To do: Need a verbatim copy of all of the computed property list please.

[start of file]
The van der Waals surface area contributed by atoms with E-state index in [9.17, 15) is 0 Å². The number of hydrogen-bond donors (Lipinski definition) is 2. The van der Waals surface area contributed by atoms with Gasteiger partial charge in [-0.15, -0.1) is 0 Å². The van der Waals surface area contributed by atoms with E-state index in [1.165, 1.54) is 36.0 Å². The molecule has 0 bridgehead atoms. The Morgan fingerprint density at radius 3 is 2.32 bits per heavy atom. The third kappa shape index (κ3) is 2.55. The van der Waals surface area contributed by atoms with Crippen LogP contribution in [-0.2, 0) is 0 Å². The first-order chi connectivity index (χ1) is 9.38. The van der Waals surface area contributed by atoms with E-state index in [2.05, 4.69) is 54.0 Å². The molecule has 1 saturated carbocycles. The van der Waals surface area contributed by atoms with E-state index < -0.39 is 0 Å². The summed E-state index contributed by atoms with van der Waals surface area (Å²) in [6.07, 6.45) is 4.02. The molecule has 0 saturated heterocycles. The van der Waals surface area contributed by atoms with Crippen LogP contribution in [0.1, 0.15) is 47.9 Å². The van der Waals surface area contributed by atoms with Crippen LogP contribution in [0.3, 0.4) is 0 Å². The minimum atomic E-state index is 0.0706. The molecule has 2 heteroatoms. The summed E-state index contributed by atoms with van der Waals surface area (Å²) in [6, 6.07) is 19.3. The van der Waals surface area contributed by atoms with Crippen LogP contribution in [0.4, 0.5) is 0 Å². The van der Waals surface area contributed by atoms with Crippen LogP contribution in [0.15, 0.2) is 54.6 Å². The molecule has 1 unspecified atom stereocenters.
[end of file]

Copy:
The van der Waals surface area contributed by atoms with E-state index in [9.17, 15) is 0 Å². The number of hydrogen-bond donors (Lipinski definition) is 2. The van der Waals surface area contributed by atoms with Gasteiger partial charge in [-0.15, -0.1) is 0 Å². The van der Waals surface area contributed by atoms with E-state index in [1.165, 1.54) is 36.0 Å². The molecule has 0 bridgehead atoms. The Morgan fingerprint density at radius 3 is 2.32 bits per heavy atom. The third kappa shape index (κ3) is 2.55. The van der Waals surface area contributed by atoms with Crippen LogP contribution in [-0.2, 0) is 0 Å². The first-order chi connectivity index (χ1) is 9.38. The van der Waals surface area contributed by atoms with E-state index in [2.05, 4.69) is 54.0 Å². The molecule has 1 saturated carbocycles. The van der Waals surface area contributed by atoms with E-state index < -0.39 is 0 Å². The summed E-state index contributed by atoms with van der Waals surface area (Å²) in [6.07, 6.45) is 4.02. The molecule has 0 saturated heterocycles. The van der Waals surface area contributed by atoms with Crippen LogP contribution in [0.1, 0.15) is 47.9 Å². The van der Waals surface area contributed by atoms with Crippen LogP contribution in [0.3, 0.4) is 0 Å². The minimum atomic E-state index is 0.0706. The molecule has 2 heteroatoms. The summed E-state index contributed by atoms with van der Waals surface area (Å²) in [6, 6.07) is 19.3. The van der Waals surface area contributed by atoms with Crippen LogP contribution in [0.4, 0.5) is 0 Å². The van der Waals surface area contributed by atoms with Crippen LogP contribution in [0.15, 0.2) is 54.6 Å². The molecule has 1 unspecified atom stereocenters.